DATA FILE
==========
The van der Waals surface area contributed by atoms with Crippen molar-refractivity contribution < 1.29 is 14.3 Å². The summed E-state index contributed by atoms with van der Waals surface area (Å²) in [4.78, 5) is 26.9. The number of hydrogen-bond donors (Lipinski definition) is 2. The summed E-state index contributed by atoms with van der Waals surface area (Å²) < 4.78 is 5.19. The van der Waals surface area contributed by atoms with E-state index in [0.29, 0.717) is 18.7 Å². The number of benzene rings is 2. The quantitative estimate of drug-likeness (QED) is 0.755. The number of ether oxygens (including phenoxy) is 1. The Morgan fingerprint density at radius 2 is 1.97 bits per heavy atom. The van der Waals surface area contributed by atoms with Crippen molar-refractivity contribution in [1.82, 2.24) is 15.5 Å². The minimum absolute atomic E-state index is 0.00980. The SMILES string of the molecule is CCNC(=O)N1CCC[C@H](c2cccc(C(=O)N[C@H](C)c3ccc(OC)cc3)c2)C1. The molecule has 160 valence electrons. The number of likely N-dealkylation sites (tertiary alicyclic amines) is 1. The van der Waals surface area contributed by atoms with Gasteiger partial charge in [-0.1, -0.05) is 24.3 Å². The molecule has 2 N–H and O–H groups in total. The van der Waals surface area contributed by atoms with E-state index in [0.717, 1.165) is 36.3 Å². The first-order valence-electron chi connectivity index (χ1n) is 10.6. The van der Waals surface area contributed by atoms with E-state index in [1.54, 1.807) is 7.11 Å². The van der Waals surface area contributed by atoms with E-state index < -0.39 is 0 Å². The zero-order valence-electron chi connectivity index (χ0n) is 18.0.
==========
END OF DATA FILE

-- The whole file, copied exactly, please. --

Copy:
The van der Waals surface area contributed by atoms with Crippen molar-refractivity contribution < 1.29 is 14.3 Å². The summed E-state index contributed by atoms with van der Waals surface area (Å²) in [4.78, 5) is 26.9. The number of hydrogen-bond donors (Lipinski definition) is 2. The summed E-state index contributed by atoms with van der Waals surface area (Å²) < 4.78 is 5.19. The van der Waals surface area contributed by atoms with E-state index in [0.29, 0.717) is 18.7 Å². The number of benzene rings is 2. The quantitative estimate of drug-likeness (QED) is 0.755. The number of ether oxygens (including phenoxy) is 1. The Morgan fingerprint density at radius 2 is 1.97 bits per heavy atom. The van der Waals surface area contributed by atoms with Crippen molar-refractivity contribution in [1.82, 2.24) is 15.5 Å². The minimum absolute atomic E-state index is 0.00980. The SMILES string of the molecule is CCNC(=O)N1CCC[C@H](c2cccc(C(=O)N[C@H](C)c3ccc(OC)cc3)c2)C1. The molecule has 160 valence electrons. The number of likely N-dealkylation sites (tertiary alicyclic amines) is 1. The van der Waals surface area contributed by atoms with Gasteiger partial charge in [-0.1, -0.05) is 24.3 Å². The molecule has 2 N–H and O–H groups in total. The van der Waals surface area contributed by atoms with E-state index in [0.717, 1.165) is 36.3 Å². The first-order valence-electron chi connectivity index (χ1n) is 10.6. The van der Waals surface area contributed by atoms with E-state index in [1.54, 1.807) is 7.11 Å². The van der Waals surface area contributed by atoms with E-state index < -0.39 is 0 Å². The zero-order valence-electron chi connectivity index (χ0n) is 18.0.